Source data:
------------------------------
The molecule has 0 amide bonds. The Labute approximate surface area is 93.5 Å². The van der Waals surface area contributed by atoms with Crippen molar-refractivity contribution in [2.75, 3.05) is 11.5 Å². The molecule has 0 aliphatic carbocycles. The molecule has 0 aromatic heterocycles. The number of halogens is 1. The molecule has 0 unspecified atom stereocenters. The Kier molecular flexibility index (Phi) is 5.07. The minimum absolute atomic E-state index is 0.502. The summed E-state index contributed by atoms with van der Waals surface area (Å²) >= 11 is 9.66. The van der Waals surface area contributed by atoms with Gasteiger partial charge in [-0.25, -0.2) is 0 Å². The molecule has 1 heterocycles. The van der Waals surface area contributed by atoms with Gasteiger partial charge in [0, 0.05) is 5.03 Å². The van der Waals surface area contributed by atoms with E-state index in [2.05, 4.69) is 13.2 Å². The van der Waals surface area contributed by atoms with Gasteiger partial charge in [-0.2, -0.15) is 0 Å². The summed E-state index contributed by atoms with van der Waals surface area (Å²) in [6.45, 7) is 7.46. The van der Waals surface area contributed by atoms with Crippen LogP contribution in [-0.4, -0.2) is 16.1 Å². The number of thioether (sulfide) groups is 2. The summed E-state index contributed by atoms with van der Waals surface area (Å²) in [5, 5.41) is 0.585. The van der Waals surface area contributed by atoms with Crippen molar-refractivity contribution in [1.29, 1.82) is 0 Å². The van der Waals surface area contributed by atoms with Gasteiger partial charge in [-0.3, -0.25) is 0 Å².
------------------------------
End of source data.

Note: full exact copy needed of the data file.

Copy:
The molecule has 0 amide bonds. The Labute approximate surface area is 93.5 Å². The van der Waals surface area contributed by atoms with Crippen molar-refractivity contribution in [2.75, 3.05) is 11.5 Å². The molecule has 0 aliphatic carbocycles. The molecule has 0 aromatic heterocycles. The number of halogens is 1. The molecule has 0 unspecified atom stereocenters. The Kier molecular flexibility index (Phi) is 5.07. The minimum absolute atomic E-state index is 0.502. The summed E-state index contributed by atoms with van der Waals surface area (Å²) >= 11 is 9.66. The van der Waals surface area contributed by atoms with Gasteiger partial charge in [-0.25, -0.2) is 0 Å². The molecule has 1 heterocycles. The van der Waals surface area contributed by atoms with Gasteiger partial charge in [0, 0.05) is 5.03 Å². The van der Waals surface area contributed by atoms with E-state index in [2.05, 4.69) is 13.2 Å². The van der Waals surface area contributed by atoms with Gasteiger partial charge in [-0.2, -0.15) is 0 Å². The summed E-state index contributed by atoms with van der Waals surface area (Å²) in [6.45, 7) is 7.46. The van der Waals surface area contributed by atoms with Crippen LogP contribution in [-0.4, -0.2) is 16.1 Å². The number of thioether (sulfide) groups is 2. The summed E-state index contributed by atoms with van der Waals surface area (Å²) in [5, 5.41) is 0.585. The van der Waals surface area contributed by atoms with Crippen molar-refractivity contribution in [1.29, 1.82) is 0 Å². The van der Waals surface area contributed by atoms with Gasteiger partial charge in [-0.3, -0.25) is 0 Å².